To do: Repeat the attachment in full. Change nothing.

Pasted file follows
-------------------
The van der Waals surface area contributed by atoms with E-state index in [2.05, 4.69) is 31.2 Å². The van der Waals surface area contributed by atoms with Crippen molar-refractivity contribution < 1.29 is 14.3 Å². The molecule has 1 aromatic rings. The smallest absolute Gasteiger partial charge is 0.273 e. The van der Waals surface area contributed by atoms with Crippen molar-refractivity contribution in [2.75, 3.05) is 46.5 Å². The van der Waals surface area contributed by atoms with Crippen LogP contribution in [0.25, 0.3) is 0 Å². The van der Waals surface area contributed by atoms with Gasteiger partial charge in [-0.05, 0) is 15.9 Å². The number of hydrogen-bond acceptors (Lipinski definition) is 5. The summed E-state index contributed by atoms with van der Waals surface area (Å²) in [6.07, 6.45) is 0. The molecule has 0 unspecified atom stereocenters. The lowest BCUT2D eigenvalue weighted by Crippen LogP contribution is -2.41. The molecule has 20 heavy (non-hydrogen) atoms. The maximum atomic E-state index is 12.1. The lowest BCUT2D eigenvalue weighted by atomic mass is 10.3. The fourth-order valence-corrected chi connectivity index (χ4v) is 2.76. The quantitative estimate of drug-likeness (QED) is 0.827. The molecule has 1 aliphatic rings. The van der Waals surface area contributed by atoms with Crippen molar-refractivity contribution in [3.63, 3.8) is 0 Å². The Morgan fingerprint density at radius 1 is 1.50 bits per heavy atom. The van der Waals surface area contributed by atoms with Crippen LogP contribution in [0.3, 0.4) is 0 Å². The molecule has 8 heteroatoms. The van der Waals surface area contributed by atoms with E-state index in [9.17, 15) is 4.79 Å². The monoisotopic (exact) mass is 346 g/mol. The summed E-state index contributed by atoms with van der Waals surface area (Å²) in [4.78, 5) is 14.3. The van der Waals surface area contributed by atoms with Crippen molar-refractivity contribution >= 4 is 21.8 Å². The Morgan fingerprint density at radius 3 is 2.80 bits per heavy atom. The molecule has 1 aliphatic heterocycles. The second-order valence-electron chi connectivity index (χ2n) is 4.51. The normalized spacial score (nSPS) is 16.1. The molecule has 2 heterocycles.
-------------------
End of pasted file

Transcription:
The van der Waals surface area contributed by atoms with E-state index in [2.05, 4.69) is 31.2 Å². The van der Waals surface area contributed by atoms with Crippen molar-refractivity contribution < 1.29 is 14.3 Å². The molecule has 1 aromatic rings. The smallest absolute Gasteiger partial charge is 0.273 e. The van der Waals surface area contributed by atoms with Crippen molar-refractivity contribution in [2.75, 3.05) is 46.5 Å². The van der Waals surface area contributed by atoms with Crippen LogP contribution in [0.25, 0.3) is 0 Å². The van der Waals surface area contributed by atoms with Gasteiger partial charge in [-0.05, 0) is 15.9 Å². The number of hydrogen-bond acceptors (Lipinski definition) is 5. The summed E-state index contributed by atoms with van der Waals surface area (Å²) in [6.07, 6.45) is 0. The molecule has 0 unspecified atom stereocenters. The lowest BCUT2D eigenvalue weighted by Crippen LogP contribution is -2.41. The molecule has 20 heavy (non-hydrogen) atoms. The maximum atomic E-state index is 12.1. The lowest BCUT2D eigenvalue weighted by atomic mass is 10.3. The fourth-order valence-corrected chi connectivity index (χ4v) is 2.76. The quantitative estimate of drug-likeness (QED) is 0.827. The molecule has 1 aliphatic rings. The van der Waals surface area contributed by atoms with Crippen molar-refractivity contribution in [3.63, 3.8) is 0 Å². The Morgan fingerprint density at radius 1 is 1.50 bits per heavy atom. The van der Waals surface area contributed by atoms with Crippen LogP contribution in [0.3, 0.4) is 0 Å². The molecule has 8 heteroatoms. The van der Waals surface area contributed by atoms with E-state index in [9.17, 15) is 4.79 Å². The monoisotopic (exact) mass is 346 g/mol. The summed E-state index contributed by atoms with van der Waals surface area (Å²) in [4.78, 5) is 14.3. The van der Waals surface area contributed by atoms with Crippen molar-refractivity contribution >= 4 is 21.8 Å². The Morgan fingerprint density at radius 3 is 2.80 bits per heavy atom. The molecule has 1 aliphatic heterocycles. The second-order valence-electron chi connectivity index (χ2n) is 4.51. The normalized spacial score (nSPS) is 16.1. The molecule has 2 heterocycles.